Reporters Without Borders

Investigative journalist gagged from speaking about his trial

Investigative journalist gagged from speaking about his trial

Published on Tuesday 17 September 2013. Updated on Thursday 19 September 2013.
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Reporters Without Borders is deeply troubled by a recent gag order placed on American investigative journalist Barrett Brown and his defense team, as he faces prosecution for charges related to his work.

Brown, 32, who has written for The Guardian, Huffington Post and Vanity Fair, was investigating links between the government and the private intelligence industry at the time of his arrest. He faces charges of obstruction, making threats, conspiracy, retaliation against a law enforcement official and disseminating stolen information. If convicted he could face up to 105 years in prison.

The gag order, issued by the Northern District Court of Texas in Dallas, bars Brown and his legal counsel from making any statements to the media regarding his prosecution.

Such an order aimed at stifling public debate and might compromise coverage of Brown’s trial, a trial that has obvious repercussions for investigative journalism. However it seems that restrictions on this trial have in fact increased public support and attention.

The gag order would unnecessarily restrict Barrett Brown’s First Amendment rights, in addition to restricting the public’s right to information about the trial.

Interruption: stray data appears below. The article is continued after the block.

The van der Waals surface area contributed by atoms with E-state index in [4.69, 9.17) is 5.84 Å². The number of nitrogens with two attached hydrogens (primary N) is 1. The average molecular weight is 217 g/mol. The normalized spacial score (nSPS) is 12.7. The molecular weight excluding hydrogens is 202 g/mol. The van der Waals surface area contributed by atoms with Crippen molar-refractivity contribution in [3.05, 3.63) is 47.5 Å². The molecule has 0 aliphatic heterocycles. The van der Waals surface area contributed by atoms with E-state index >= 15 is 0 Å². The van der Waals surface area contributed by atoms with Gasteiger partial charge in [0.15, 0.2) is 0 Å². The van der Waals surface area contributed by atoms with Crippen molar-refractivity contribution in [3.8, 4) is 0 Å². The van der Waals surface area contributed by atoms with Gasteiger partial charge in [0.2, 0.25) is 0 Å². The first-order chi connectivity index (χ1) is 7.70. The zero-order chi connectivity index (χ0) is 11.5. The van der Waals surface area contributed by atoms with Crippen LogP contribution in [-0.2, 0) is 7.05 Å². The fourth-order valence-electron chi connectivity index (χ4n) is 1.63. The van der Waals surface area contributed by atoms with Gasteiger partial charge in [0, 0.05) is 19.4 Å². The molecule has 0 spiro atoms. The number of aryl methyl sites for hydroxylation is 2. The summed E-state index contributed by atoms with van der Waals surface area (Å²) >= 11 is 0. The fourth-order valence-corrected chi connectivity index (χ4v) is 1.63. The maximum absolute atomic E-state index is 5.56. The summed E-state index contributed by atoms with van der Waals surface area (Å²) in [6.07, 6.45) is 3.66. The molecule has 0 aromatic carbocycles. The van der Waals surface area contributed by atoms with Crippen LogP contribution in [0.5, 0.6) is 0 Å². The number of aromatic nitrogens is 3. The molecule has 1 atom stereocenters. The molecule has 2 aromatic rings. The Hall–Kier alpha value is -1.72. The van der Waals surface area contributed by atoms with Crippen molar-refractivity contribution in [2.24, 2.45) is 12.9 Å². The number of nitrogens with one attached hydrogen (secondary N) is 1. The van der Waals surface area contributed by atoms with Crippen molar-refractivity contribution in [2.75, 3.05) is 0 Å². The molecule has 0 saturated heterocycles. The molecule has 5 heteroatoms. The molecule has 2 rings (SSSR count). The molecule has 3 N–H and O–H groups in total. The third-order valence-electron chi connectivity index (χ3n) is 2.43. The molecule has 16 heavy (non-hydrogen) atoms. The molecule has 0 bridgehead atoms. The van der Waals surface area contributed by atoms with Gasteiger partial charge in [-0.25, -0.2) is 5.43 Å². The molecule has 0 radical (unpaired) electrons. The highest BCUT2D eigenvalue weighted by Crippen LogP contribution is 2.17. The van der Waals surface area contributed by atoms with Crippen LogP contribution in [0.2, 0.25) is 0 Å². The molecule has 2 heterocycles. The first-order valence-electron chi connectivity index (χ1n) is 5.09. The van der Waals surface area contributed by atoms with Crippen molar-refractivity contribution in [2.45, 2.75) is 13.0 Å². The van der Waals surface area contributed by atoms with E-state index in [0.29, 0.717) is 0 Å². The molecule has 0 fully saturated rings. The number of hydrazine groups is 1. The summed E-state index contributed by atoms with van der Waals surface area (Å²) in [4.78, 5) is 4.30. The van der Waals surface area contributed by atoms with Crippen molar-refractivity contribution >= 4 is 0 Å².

Brown was arrested during a heavily armed raid on his home by the Federal Bureau of Investigation (FBI) on September 12, 2012. He has remained in custody ever since, having been denied bail. The main charge Brown faces, and the most troubling for journalists, is for disseminating stolen information relating to internal emails from the private intelligence firm Stratfor, which were hacked by a third party. Brown faces prosecution for posting an already public URL link to the leaked Stratfor emails, which contained credit card information, in a chat forum. Critics have argued that linking to information, a now common journalistic practice, is protected by the First Amendment and that any such prosecution will have a chilling effect on internet journalism and new media.

His trial is set to begin in late April 2014.

While the DOJ has gone after whistleblowers such as Edward Snowden and Bradley Manning, officials have tried to say that the Federal Government would not prosecute the journalists who work with them. In response to the firestorm of criticism he received after the DOJ targeted the Associate Press and Fox News reporter James Rosen, Attorney General Eric Holder said in June, “The Department has not prosecuted, and as long as I’m attorney general, will not prosecute any reporter for doing his or her job.” Then what about Brown?

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